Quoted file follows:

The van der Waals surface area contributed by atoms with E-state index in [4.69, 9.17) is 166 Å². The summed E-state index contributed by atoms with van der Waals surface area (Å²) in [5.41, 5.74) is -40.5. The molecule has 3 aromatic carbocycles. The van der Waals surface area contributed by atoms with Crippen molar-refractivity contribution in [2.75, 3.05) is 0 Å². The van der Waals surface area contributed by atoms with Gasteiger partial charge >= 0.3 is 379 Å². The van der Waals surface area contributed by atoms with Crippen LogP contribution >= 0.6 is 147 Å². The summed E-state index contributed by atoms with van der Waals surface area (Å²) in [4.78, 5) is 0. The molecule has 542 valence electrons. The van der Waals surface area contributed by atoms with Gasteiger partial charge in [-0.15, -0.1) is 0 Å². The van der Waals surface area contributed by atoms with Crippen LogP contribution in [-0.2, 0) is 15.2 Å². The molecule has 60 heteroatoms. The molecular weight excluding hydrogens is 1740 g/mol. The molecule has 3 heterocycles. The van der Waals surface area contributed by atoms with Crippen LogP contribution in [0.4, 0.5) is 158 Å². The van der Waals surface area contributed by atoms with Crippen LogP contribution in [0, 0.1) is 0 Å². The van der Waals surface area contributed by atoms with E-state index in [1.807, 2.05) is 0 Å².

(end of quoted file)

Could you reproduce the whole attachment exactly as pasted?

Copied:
The van der Waals surface area contributed by atoms with E-state index in [4.69, 9.17) is 166 Å². The summed E-state index contributed by atoms with van der Waals surface area (Å²) in [5.41, 5.74) is -40.5. The molecule has 3 aromatic carbocycles. The van der Waals surface area contributed by atoms with Crippen molar-refractivity contribution in [2.75, 3.05) is 0 Å². The van der Waals surface area contributed by atoms with Gasteiger partial charge >= 0.3 is 379 Å². The van der Waals surface area contributed by atoms with Crippen LogP contribution >= 0.6 is 147 Å². The summed E-state index contributed by atoms with van der Waals surface area (Å²) in [4.78, 5) is 0. The molecule has 542 valence electrons. The van der Waals surface area contributed by atoms with Gasteiger partial charge in [-0.15, -0.1) is 0 Å². The van der Waals surface area contributed by atoms with Crippen LogP contribution in [-0.2, 0) is 15.2 Å². The molecule has 60 heteroatoms. The molecular weight excluding hydrogens is 1740 g/mol. The molecule has 3 heterocycles. The van der Waals surface area contributed by atoms with Crippen LogP contribution in [0.4, 0.5) is 158 Å². The van der Waals surface area contributed by atoms with Crippen LogP contribution in [0, 0.1) is 0 Å². The van der Waals surface area contributed by atoms with E-state index in [1.807, 2.05) is 0 Å².